While we were on a hunt for our best-loved Iranian stall that services delicious meat and rice, we stumbled upon this very colourful Indian percussion performance that had everyone’s attention. What caught our eye was the female drummer and her expressive movements both in body and face. Have a look in the video below.

While February is known for it’s intense heat, the day we chose to visit the festival saw us walk in a bit of a drizzle which made for gorgeous weather. We carried bottles of water with us to keep hydrated and came with a budget in mind. You don’t want to visit without a plan of action (experience has taught us this). We also downloaded the festival app, which helped us navigate through the crowds. We didn’t spend too much time searching and we suggest you download it too if you’re heading in today.

Festival tips:

  • Make use of the additional Action blue and red rapid services if you prefer taking the bus or park for $2 dollars flat at the Canberra Centre on Sunday.
  • Carry bottles of water to avoid dehydration. There is a water fountain near Garema place as well.
  • Always make a point to visit early in the day if you’d like first dibs on the food.
  • Visit the ASEAN Showcase for a taste of South East Asia.
  • Download the festival app which includes the map and stall listings as well.
  • Allocate time to enjoy some of the performances.
  • Visit the embassy booths for some travel planning inspiration.
  • Try the kebab from the Macedonian Orthodox Community of Queanbeyan and Districts Inc, vadai from the Maharaja’s, grilled platters that include baby octopuses from the Greek stall (bright blue banner, you can’t miss it) and meat and rice from our favourite Iranian stall next to the Banana leaf Restaurant who by the way had a stall of their own serving up kottu roti.
  • Cool down with a pineapple gelato sundae.

The National Multicultural Festival 2017 program can be found here.

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No. 10 Restaurant + Bar – A great spot for $15 lunches http://www.travelandbeyond.org/2017/02/14/no10restaurantandbar/ http://www.travelandbeyond.org/2017/02/14/no10restaurantandbar/#comments Mon, 13 Feb 2017 22:01:49 +0000 http://www.travelandbeyond.org/?p=8042 By Rosemarie John

It was a hot sweltering afternoon and we decided to lunch. We ran from the office into the air-conditioning of the car and sped away to No. 10 Restaurant + Bar. It was recommended to us and I roped my colleagues into the idea of checking it out. “They do $15 lunches,” I said. Finding parking wasn’t that difficult since […]

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By Rosemarie John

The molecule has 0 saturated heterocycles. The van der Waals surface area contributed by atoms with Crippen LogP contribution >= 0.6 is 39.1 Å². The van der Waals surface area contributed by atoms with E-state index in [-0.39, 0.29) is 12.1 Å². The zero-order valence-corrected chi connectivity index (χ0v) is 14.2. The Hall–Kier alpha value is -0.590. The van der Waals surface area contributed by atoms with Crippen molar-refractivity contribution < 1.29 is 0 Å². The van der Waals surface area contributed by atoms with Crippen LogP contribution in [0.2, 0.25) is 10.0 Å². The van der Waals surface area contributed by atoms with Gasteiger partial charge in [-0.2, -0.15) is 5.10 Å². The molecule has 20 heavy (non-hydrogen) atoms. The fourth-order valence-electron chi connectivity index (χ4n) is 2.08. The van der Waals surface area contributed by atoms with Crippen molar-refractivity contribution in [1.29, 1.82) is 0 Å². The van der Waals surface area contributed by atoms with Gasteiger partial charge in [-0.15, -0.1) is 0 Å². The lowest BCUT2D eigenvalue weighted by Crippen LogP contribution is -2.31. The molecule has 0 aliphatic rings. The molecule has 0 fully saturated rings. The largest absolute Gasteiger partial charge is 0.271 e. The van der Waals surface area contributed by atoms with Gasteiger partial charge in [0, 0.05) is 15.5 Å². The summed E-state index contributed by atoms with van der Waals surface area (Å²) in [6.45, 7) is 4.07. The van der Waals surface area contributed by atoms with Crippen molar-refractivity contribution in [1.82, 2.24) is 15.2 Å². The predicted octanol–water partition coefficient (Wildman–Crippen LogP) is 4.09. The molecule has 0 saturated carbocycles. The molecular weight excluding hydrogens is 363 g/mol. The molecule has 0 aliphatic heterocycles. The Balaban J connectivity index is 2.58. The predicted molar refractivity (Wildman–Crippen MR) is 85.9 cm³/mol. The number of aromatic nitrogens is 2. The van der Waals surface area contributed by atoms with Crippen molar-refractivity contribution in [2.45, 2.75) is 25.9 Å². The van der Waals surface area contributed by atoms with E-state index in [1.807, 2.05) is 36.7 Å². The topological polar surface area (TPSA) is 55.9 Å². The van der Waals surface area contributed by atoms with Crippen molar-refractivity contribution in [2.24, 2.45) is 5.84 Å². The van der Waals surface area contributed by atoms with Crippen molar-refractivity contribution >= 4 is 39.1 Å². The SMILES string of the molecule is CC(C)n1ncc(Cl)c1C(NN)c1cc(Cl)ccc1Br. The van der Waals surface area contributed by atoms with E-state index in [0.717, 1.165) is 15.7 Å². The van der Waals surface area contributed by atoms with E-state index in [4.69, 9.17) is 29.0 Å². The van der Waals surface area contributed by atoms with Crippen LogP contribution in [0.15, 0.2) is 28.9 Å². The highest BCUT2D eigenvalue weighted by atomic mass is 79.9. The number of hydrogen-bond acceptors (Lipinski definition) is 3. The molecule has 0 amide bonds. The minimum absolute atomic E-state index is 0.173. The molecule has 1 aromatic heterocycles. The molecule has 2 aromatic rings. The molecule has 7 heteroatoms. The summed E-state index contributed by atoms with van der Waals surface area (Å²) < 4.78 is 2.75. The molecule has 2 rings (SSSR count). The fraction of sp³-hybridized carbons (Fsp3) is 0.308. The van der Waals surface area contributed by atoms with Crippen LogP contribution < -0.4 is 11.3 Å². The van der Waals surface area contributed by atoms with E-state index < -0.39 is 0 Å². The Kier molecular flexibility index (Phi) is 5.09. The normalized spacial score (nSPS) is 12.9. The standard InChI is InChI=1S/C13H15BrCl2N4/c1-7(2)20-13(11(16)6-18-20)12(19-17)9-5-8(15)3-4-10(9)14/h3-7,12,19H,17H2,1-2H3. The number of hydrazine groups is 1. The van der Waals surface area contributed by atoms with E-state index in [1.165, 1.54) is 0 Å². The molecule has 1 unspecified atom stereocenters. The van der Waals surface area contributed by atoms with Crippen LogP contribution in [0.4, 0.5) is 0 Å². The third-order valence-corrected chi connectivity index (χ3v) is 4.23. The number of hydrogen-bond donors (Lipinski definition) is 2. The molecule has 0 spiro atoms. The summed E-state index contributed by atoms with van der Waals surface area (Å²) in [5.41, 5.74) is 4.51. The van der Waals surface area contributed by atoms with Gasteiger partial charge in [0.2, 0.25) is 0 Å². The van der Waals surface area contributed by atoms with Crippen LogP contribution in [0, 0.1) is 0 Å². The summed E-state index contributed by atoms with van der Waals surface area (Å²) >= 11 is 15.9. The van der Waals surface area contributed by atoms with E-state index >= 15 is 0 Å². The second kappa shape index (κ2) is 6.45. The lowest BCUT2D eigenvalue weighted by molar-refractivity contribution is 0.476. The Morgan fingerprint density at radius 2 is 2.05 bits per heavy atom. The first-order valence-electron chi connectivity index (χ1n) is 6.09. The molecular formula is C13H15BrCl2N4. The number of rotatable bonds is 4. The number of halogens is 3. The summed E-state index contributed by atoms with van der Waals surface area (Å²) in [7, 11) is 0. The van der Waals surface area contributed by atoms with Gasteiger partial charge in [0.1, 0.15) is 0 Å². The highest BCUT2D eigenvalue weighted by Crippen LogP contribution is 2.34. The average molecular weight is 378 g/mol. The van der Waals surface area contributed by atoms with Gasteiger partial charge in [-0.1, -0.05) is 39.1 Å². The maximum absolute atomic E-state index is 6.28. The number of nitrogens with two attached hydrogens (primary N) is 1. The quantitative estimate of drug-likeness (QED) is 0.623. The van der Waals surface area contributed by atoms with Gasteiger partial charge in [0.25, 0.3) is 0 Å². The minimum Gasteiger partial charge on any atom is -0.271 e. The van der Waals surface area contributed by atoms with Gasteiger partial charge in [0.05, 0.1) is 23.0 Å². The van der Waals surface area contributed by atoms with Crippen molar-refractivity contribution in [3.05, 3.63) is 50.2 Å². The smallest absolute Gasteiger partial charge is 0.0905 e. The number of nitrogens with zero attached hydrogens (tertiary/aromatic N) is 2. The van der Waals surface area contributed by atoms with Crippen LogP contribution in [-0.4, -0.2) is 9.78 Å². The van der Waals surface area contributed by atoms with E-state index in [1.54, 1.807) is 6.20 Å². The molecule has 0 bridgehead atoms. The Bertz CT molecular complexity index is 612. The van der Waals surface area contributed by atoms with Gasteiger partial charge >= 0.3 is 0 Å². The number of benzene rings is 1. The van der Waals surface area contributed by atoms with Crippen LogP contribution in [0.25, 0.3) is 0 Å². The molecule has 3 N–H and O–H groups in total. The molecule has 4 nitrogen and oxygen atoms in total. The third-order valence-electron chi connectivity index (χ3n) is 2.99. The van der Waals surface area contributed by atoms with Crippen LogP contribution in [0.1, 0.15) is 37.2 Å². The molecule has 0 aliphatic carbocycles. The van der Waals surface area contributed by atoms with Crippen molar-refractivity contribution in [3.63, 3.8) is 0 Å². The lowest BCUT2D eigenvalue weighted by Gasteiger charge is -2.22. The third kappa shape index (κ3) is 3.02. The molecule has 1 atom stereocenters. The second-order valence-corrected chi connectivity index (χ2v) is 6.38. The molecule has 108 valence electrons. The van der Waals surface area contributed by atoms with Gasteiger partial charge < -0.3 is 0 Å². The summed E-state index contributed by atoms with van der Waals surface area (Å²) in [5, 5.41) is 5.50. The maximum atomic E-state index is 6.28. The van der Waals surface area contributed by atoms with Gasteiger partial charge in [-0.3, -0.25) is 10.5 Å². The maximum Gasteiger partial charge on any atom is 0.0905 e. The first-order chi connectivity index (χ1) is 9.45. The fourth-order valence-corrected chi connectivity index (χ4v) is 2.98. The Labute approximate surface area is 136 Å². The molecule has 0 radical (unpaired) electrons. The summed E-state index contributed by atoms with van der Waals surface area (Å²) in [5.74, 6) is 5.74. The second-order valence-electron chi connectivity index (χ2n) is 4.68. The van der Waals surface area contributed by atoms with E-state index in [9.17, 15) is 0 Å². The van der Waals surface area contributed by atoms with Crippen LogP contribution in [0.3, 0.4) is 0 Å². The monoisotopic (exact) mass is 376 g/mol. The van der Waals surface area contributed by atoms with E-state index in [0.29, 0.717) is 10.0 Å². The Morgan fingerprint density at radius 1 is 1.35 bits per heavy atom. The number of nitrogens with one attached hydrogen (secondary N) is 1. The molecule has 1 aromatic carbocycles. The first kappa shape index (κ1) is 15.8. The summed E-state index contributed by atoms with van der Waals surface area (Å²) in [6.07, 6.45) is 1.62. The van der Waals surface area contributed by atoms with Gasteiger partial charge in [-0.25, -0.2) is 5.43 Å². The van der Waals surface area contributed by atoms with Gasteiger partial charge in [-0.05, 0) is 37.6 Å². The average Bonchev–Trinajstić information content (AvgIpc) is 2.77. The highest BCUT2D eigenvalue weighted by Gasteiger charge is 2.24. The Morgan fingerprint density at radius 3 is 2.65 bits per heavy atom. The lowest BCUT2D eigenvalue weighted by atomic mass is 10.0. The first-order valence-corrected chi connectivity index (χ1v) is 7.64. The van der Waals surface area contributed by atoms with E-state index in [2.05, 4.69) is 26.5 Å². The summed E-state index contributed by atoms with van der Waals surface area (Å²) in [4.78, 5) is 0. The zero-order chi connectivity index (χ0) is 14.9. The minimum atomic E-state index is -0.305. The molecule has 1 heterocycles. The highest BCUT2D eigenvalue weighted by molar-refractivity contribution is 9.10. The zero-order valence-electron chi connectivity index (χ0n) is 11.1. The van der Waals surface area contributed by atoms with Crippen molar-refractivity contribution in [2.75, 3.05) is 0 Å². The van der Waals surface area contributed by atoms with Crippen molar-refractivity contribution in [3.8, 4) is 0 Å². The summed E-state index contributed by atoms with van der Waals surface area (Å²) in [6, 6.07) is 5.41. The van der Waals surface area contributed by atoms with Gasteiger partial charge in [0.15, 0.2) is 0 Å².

It was a hot sweltering afternoon and we decided to lunch. We ran from the office into the air-conditioning of the car and sped away to No. 10 Restaurant + Bar. It was recommended to us and I roped my colleagues into the idea of checking it out. “They do $15 lunches,” I said.

Finding parking wasn’t that difficult since No.10 is located just in front of a huge parking lot in Woden. We muttered under our breaths having to expose ourselves to 40 degrees heat but immediately sighed a sigh of relief when we took our seats inside the cool comforts of the restaurant.

I ordered the skirt steak with cafe de Paris butter, salad and fries (yes, they use the American term). I really enjoyed it. My steak was medium, juicy and the radish and watercress salad was a fantastic pair. It provided just the right crunch and freshness the dish required. This was part of their $15 lunch menu.

My colleagues on the other hand ordered the regular dishes and the one I remembered to take a photo of was their chicken and waffle dish ($23). Buttermilk and Bourbon fried chicken served with two waffles and maples aioli, topped off with fresh greens. It was a dish thoroughly enjoyed.

The other things that made the luncheon enjoyable was my hot chocolate with soy milk and the fact that they do split bills. It ticks everything on my list… good food, great price and split bills! Win! I noticed that they had pork jowl and creme brulee on the menu so that means I will be returning soon.

No 10 Restaurant and Bar is located at 10 Bowes Street, Woden 2606.

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ACT Multicultural Awards – Travel and Beyond wins the Media Award in Canberra http://www.travelandbeyond.org/2016/12/22/act-multicultural-awards/ http://www.travelandbeyond.org/2016/12/22/act-multicultural-awards/#comments Thu, 22 Dec 2016 00:58:36 +0000 http://www.travelandbeyond.org/?p=7991 By Joseph Ellis

I was stunned to hear the announcement. “The Media Award goes to Rosemarie John and Joseph Ellis.” As we walked up to receive our awards from the Minister of Multicultural Affairs, Rachel Stephen-Smith, my mind was blank and Rosemarie’s eyes were a mixture of joy and disbelief. I think we were both simply awestruck. The winners in the other categories […]

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By Joseph Ellis

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I was stunned to hear the announcement. “The Media Award goes to Rosemarie John and Joseph Ellis.” As we walked up to receive our awards from the Minister of Multicultural Affairs, Rachel Stephen-Smith, my mind was blank and Rosemarie’s eyes were a mixture of joy and disbelief. I think we were both simply awestruck. The winners in the other categories were all outstanding persons and to be counted among them was humbling…

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We have won several awards in the past but this one was truly special. Winning this award never entered our minds because we never thought we would even make the nominations. An Australian Government Award is not something that we dared to dream of winning. And so, when our names were announced, we were dumbstruck.

This win has rekindled an old memory. The year was 2008. On an insipid afternoon in the monstrous metropolis of Jakarta, Rosemarie made a decision that changed the course of our destiny. She decided to stop looking for a paid job and pursue her dream instead – which was to write. And she decided to write for free. And she followed that decision with dogged determination. She poured her sweat, blood and money and toiled hard to hone her craft.